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Processing and Marketing

In addition to boiling, steaming, roasting and drying, there are novel ways of preparing sweetpotato, especially the orange-fleshed type (OFSP), to add value to it. For example, fresh grated sweetpotato, boiled and mashed sweetpotato (puree) and sweetpotato flour can replace some of the wheat flour in commonly consumed products.

 

They can be incorporated into bread, doughnuts, chapati, cakes, biscuits, croissants, pies etc. In addition, sweetpotato flour can be mixed with other flours to produce composite flour that can be used to make porridge for children. Other products from OFSP include sweetpotato jam and ketchup. Sweetpotato leaves can be used to prepare relish. 

 

The substitution of wheat flour, either with fresh grated OFSP, boiled and mashed OFSP or OFSP flour, is gaining a foothold in the snack product market in East Africa. However, profit depends on the relative cost of sweetpotato roots or flour to wheat flour and the degree of substitution.

Fresh sweetpotato roots outside the main harvest season fetch a much higher market price than sundried sweetpotato root slices or pieces. However, despite significant efforts to find effective ways of storing fresh sweetpotato roots so that they can be used at home or sold to the market over a longer period of time, there is very little use of these methods in sub-Saharan Africa.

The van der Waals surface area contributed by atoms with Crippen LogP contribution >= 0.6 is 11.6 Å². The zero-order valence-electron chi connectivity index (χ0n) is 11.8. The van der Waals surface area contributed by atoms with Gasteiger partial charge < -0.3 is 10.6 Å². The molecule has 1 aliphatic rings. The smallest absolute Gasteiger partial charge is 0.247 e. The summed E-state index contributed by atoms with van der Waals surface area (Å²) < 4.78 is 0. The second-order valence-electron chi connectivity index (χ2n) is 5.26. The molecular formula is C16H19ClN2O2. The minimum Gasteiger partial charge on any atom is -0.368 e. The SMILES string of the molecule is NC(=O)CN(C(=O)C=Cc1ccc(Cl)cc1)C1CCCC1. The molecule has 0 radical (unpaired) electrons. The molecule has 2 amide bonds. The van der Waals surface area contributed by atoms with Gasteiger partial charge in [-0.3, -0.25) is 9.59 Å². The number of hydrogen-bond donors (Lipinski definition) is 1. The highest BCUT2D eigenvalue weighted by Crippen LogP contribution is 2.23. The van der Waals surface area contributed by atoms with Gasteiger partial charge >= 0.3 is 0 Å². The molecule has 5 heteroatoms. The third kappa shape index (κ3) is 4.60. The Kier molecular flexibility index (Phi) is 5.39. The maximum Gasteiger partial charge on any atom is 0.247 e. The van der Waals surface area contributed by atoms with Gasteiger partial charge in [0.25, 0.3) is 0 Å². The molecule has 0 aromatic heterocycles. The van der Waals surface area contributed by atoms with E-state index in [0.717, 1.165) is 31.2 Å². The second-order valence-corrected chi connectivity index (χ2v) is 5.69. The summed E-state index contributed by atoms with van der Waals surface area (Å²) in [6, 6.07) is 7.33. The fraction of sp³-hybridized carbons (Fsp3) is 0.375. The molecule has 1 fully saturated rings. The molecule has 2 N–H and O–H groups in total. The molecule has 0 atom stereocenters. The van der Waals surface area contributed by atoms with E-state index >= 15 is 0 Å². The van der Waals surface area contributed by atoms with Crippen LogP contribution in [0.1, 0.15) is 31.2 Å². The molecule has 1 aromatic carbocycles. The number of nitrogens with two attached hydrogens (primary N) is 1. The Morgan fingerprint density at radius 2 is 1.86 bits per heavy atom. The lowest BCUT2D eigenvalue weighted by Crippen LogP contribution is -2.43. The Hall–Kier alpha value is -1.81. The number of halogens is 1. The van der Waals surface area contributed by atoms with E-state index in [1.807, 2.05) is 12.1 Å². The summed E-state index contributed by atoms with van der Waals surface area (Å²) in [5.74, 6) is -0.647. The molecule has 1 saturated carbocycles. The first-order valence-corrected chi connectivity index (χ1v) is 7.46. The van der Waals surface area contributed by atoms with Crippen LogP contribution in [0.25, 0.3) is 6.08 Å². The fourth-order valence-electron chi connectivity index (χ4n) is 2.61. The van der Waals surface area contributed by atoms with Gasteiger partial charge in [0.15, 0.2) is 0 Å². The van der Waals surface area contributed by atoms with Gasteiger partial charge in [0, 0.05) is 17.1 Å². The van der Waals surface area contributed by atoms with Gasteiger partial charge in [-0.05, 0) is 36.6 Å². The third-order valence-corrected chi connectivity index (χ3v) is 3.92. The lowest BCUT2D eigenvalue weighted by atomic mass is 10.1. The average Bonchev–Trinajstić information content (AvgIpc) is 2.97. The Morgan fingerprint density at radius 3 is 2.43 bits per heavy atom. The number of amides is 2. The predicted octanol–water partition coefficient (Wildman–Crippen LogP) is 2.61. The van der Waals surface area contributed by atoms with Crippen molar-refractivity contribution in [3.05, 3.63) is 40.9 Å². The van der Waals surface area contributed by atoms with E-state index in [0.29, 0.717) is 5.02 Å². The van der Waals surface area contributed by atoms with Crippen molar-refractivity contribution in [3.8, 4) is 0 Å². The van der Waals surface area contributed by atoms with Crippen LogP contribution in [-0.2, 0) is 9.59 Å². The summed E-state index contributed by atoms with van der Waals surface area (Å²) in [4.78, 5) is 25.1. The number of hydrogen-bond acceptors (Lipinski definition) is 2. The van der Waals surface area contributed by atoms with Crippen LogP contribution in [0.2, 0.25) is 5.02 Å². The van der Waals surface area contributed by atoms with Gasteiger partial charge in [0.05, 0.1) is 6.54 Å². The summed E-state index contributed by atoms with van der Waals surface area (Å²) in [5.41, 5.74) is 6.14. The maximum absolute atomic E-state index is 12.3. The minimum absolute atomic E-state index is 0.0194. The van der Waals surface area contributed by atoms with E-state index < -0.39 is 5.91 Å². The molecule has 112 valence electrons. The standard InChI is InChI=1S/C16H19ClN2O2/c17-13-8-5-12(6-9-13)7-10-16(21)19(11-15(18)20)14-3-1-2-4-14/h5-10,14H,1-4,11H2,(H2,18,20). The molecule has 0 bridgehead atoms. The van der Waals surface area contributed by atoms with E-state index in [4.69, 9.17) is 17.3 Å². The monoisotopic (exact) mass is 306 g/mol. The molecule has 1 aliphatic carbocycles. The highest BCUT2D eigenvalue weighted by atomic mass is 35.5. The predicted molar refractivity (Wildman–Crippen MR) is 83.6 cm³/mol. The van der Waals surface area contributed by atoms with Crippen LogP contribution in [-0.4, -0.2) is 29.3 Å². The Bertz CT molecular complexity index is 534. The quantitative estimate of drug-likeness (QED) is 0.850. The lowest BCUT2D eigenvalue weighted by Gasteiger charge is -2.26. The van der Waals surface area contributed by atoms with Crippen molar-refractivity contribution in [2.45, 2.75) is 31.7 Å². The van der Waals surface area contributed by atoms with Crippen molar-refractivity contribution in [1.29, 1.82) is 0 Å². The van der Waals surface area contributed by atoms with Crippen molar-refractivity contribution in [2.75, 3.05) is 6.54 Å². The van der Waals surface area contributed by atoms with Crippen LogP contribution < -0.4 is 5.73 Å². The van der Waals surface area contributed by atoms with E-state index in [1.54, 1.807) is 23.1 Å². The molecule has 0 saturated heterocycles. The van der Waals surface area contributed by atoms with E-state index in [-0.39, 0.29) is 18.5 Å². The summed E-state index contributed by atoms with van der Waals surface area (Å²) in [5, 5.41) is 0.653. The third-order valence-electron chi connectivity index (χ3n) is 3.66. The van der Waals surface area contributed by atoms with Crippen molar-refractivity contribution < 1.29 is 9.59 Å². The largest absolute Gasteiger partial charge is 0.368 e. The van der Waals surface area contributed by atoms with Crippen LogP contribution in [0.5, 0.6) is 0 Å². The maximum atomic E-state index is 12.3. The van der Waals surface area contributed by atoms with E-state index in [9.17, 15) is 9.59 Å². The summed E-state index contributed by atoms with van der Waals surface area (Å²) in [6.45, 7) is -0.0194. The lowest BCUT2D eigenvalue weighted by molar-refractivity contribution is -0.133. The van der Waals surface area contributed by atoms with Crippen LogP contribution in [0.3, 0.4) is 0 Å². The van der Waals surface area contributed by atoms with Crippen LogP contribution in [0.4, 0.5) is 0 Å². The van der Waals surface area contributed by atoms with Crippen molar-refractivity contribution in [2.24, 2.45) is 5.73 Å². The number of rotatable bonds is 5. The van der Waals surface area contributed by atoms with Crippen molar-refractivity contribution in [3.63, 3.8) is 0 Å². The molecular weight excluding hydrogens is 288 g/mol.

Fresh sweetpotato roots are categorized as perishable because once detached from  the plant, unless they are cut into small pieces and sun-dried, they cannot be stored for long periods of time, unlike grain crops. 

 

Across the world, there are traditional methods of storing fresh sweetpotato roots. Researchers have used these traditional stores as a basis from which to try and develop improved fresh storage. Uptake of fresh root storage is dependent on the expected root price difference between that at harvest time and that a few months later on.  While theoretically, the storage of fresh roots should enable them to sell at higher rates in to the market, there is evidence that many farmers also store them for their own consumption.

 

 

 

 

Fresh sweetpotato roots are highly perishable due to their high moisture content, sugar content, delicate thin skin, their high respiratory rate after harvest which produces heat and leads to softening of the roots. Shelf life varies by variety. Leaving the harvested storage roots in the sun for a short period is believed to help increase shelf-life, but it can also lead to moisture loss and softening.

 

The market value of fresh sweetpotato roots can be enhanced through improved post-harvest handling. For example, when the fresh roots are ready to be taken to the market, their value can be enhanced by improving their presentation through washing. Sweetpotato roots can also be sorted by hand to remove any rotting or otherwise unmarketable roots. Though grading and sizing is not commonly done in most parts of Africa, growers, wholesalers and retailers are being encouraged to practice root sorting to improve the value of the product on the market.

 

Proper packaging is an important step in the journey from the grower to the consumer. Across sub-Saharan Africa, sweetpotato is packed and transported in large sacks that are heavy to carry and are often dropped, causing bruises and other mechanical damage which results to rotting and reduces storage and shelf-lfie of the roots. This may discourage buyers.

 

Other ways of improving post-handling include labeling of produce to enable growers and others in the value chain to keep track of the source of the roots and the destination, and proper ways of transportation.

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